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Christopher Marlowe: Heady Murder, Spoil And Villainy

Jul 18, 2008
Born in Canterbury in 1564, Christopher Marlowe would go on to capture the Elizabethan stage with his vibrant and often erotic plays. Drenched in sex, sin and sensational language, before Shakespeare had managed to get a foothold on the playhouses of the South Bank, Marlowe had arrived, achieved amazing success and then been stabbed through the eye in a barroom brawl... the man who killed him, it must be added, got off for self defence.

Unlike Shakespeare, Marlowe went to university and, thanks to wealthy patronage, was enrolled at Corpus Christi College, Cambridge. Here is where Marlowe's colourful life and work first begins to take shape.

An anarchic student, when he wasn't drinking with other poets and playwrights like Robert Greene and Thomas Nash, Marlowe was embroiled in claims of spying and counter spying in Reims, an area of Northern France where many Catholic conspiracies were concocted.

Initially being denied his degree by the university, the highest tier of government, the Privy Council, got involved and insisted that Cambridge issue him with the MA. What service, we may ask ourselves, had Marlowe done in order to win favours from the English authority?

Marlowe's first literary works began to emerge whilst still an undergraduate. He translated the Roman poet Ovid and began work on his first play Dido, Queen of Carthage. This drama focusses heavily on events described in Virgil's Aeneid and opens with Jupiter, the king of the gods, "dandling the infant Ganymede upon his knee" and whispering "Come, gentle Ganymede, and play with me." Can you imagine anyone getting away with that today?

When Marlowe's plays are put on at the theatres of the South Bank, his penchant for the debauched shows no sign of slowing down. Edward II ends with the vicious murder of the king by the assassin Lightborn. As Edward is despised for his weakness at the hands of his supposed homosexual relationship with his "favourite" Piers Gaveston, Lightborn (a play on the name 'Lucifer' - the bringer of the light) enters Edward's cell and murders him by ramming a red hot poker into his backside.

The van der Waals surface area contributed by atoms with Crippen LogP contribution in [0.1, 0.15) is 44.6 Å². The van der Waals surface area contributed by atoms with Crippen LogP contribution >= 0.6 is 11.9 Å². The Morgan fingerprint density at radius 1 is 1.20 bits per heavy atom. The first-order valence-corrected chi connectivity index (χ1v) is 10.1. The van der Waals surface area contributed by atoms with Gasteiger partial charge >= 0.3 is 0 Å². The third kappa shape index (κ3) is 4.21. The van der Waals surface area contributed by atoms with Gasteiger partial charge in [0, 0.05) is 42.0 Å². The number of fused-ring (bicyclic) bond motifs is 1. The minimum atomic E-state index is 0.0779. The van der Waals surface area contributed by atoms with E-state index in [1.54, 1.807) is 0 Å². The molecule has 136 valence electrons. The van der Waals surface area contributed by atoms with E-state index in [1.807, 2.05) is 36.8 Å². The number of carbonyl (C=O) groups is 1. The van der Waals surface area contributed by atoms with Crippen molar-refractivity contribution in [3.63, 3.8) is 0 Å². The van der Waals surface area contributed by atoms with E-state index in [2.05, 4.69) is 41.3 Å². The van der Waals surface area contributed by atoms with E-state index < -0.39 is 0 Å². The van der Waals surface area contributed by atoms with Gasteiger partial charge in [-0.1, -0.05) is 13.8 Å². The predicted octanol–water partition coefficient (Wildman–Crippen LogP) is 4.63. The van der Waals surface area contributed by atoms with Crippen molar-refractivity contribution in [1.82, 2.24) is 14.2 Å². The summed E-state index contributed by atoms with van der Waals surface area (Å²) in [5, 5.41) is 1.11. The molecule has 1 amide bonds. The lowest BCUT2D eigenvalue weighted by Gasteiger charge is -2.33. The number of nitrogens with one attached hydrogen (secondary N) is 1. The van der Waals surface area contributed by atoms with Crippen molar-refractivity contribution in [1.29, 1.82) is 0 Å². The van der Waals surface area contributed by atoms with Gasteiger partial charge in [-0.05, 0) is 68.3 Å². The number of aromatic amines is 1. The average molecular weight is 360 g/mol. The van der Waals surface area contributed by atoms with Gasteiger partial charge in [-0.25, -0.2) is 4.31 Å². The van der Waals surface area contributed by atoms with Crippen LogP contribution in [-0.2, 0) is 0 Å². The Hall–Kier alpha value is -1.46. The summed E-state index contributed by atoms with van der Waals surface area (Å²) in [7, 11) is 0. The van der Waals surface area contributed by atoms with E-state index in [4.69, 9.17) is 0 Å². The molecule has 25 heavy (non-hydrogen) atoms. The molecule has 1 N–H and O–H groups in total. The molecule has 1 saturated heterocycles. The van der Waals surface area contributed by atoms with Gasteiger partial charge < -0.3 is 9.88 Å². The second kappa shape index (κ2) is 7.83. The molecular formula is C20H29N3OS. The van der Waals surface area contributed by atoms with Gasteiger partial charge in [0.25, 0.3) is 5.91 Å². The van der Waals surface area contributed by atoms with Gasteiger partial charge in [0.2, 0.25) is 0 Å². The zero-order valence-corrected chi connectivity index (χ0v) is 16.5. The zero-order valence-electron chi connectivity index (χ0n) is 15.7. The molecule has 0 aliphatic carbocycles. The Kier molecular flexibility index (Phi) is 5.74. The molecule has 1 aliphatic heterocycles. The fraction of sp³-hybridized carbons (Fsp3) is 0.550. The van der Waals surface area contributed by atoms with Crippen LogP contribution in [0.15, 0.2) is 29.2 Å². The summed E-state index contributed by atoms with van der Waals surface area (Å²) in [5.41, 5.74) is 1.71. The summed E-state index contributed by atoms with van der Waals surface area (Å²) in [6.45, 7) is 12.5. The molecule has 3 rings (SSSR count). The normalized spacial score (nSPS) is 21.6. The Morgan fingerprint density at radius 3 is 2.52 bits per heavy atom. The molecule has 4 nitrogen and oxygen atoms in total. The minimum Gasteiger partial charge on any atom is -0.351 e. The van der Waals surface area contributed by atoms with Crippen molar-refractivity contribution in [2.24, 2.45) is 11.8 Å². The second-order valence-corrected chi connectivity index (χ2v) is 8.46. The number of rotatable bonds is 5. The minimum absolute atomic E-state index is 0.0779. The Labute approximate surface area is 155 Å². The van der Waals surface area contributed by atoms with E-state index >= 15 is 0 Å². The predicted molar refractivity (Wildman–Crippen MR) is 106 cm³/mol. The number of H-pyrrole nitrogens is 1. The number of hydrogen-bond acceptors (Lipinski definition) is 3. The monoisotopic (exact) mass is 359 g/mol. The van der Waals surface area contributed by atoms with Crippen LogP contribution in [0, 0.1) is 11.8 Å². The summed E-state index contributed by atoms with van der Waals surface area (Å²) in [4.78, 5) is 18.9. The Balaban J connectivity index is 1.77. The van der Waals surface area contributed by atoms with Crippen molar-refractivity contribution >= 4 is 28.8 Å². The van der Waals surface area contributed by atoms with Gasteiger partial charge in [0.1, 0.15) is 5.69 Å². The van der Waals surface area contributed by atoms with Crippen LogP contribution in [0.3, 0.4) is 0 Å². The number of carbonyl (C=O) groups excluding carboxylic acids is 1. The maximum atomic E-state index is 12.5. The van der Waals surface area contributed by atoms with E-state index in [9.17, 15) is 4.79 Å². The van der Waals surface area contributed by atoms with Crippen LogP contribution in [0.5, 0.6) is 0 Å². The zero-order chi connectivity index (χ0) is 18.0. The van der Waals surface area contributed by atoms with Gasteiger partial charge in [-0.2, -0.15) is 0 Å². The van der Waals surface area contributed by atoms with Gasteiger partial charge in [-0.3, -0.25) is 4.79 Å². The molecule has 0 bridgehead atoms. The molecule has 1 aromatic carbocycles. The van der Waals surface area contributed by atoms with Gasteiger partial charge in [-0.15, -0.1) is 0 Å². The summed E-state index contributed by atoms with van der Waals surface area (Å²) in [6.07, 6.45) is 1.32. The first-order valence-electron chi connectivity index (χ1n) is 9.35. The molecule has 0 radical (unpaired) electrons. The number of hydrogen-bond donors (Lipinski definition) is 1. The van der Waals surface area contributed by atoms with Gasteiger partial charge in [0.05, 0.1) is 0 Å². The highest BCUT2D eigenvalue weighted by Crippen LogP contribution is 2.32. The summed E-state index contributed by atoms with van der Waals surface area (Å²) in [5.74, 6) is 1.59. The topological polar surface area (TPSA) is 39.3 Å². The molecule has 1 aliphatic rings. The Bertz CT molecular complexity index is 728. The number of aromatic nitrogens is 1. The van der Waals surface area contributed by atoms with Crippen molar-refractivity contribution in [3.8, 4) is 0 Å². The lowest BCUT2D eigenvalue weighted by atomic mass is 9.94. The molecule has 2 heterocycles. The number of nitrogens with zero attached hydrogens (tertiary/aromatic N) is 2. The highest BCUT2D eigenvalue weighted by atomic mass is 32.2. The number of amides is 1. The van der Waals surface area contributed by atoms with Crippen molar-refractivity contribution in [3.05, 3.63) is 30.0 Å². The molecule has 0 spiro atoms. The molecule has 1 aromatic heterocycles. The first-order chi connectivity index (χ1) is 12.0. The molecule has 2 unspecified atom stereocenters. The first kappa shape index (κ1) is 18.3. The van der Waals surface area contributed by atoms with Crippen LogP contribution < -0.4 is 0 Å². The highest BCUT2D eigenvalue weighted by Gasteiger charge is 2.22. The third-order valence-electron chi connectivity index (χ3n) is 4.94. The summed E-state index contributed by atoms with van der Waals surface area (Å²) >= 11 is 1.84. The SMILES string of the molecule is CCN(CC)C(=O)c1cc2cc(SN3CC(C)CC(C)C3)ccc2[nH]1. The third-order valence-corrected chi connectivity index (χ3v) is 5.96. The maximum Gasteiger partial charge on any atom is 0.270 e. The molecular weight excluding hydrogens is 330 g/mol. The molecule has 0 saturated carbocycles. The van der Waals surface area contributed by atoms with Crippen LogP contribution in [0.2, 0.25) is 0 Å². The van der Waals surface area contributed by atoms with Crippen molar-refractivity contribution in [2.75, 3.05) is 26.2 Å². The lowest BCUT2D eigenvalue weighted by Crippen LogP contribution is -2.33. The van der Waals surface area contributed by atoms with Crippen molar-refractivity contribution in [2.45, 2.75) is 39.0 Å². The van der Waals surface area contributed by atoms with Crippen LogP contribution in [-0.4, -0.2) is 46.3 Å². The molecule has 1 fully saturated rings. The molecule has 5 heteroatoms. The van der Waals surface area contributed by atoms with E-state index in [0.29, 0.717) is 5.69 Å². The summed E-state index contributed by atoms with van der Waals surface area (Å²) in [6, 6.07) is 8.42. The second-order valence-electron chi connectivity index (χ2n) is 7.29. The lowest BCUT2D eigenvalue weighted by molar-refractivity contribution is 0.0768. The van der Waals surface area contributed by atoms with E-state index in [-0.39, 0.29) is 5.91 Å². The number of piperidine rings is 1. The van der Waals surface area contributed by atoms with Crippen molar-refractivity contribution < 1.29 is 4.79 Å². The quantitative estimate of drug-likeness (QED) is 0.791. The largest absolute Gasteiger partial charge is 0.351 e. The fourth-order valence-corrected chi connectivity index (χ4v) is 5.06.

Of course, it's not just fruity story lines that Marlowe is famous for. His poetic language and structure has influenced some of England's most celebrated drama. "The Mighty Line" is how his admirers often refer to his verse because of its robust and rhythmical nature. It is true that Marlowe did not invent what we call today 'blank verse' (a line that is unrhymed and contains five stresses - "Is this the face that launched a thousand ships") but he certainly mastered it. And his poetic imagination certainly influenced writers like Shakespeare.

In the Jew of Malta Marlowe has the beautiful, young Abegail step out onto a balcony above her father Barabas who then asks: "But stay, what star shines yonder in the east? | The loadstar of my life, if Abigail." Shakespeare borrows this for his famous scene in Romeo and Juliet when, in the second scene of act two, Romeo sees Juliet walk out onto her balcony and speaks the immortal: "But, soft! what light through yonder window breaks? | It is the east, and Juliet is the sun."

Marlowe's most famous play is arguably Dr Faustus, a tragedy about the Wittenberg scholar who sells his soul to the Devil in exchange for 24 years of magical powers. Inspiring works of drama, literature, opera and even an episode of the Simpsons, Marlowe's version of the story, though not the original, is probably the most famous.

Controversial throughout its 400 year history, Dr Faustus is troubling and thought-provoking but undeniably a work of vivid genius. The popularity of the play and its continuing appeal is what seems to be at the heart of all of Marlowe's oeuvre. That is to say, his work and reputation have an intensity that defies the problems that they harbour. His style may be dark and dangerous to look at but, like Faustus, we cannot fail to still be intrigued by the power that he harnesses.

Dying at just 30, it seems impossible to imagine what he would have produced if he had lived as long as Shakespeare; and, indeed, it may be impossible to know what position this unruly and truly wild dramatist would command in the history of English literature today. He may not be the most level-headed or morally sound role model but he is an intriguing artist that can no more be ignored today as he could when he was alive.
About the Author
Samantha is a London theatre fanatic and regular West End theatregoer. She writes and researches some of the biggest London shows you can view examples of her work here Oliver and Show and Stay.
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